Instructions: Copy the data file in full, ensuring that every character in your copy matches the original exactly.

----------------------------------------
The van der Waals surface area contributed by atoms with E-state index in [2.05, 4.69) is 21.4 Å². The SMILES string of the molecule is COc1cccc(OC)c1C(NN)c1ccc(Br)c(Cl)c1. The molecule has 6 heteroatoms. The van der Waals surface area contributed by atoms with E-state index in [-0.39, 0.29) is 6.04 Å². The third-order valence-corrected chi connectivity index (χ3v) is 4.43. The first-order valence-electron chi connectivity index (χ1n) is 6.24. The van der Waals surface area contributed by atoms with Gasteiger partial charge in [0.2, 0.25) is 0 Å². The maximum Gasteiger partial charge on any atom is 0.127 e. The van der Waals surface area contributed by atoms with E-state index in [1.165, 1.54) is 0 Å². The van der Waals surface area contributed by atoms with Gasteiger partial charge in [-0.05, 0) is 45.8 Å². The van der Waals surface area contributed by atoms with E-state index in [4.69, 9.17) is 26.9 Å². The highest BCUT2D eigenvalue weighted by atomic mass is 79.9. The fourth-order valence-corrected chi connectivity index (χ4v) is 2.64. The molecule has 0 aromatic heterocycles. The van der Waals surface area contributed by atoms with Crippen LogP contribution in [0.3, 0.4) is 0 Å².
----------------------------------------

The van der Waals surface area contributed by atoms with E-state index in [2.05, 4.69) is 21.4 Å². The SMILES string of the molecule is COc1cccc(OC)c1C(NN)c1ccc(Br)c(Cl)c1. The molecule has 6 heteroatoms. The van der Waals surface area contributed by atoms with E-state index in [-0.39, 0.29) is 6.04 Å². The third-order valence-corrected chi connectivity index (χ3v) is 4.43. The first-order valence-electron chi connectivity index (χ1n) is 6.24. The van der Waals surface area contributed by atoms with Gasteiger partial charge in [0.2, 0.25) is 0 Å². The maximum Gasteiger partial charge on any atom is 0.127 e. The van der Waals surface area contributed by atoms with E-state index in [1.165, 1.54) is 0 Å². The van der Waals surface area contributed by atoms with Gasteiger partial charge in [-0.05, 0) is 45.8 Å². The van der Waals surface area contributed by atoms with E-state index in [4.69, 9.17) is 26.9 Å². The highest BCUT2D eigenvalue weighted by atomic mass is 79.9. The fourth-order valence-corrected chi connectivity index (χ4v) is 2.64. The molecule has 0 aromatic heterocycles. The van der Waals surface area contributed by atoms with Crippen LogP contribution in [0.3, 0.4) is 0 Å².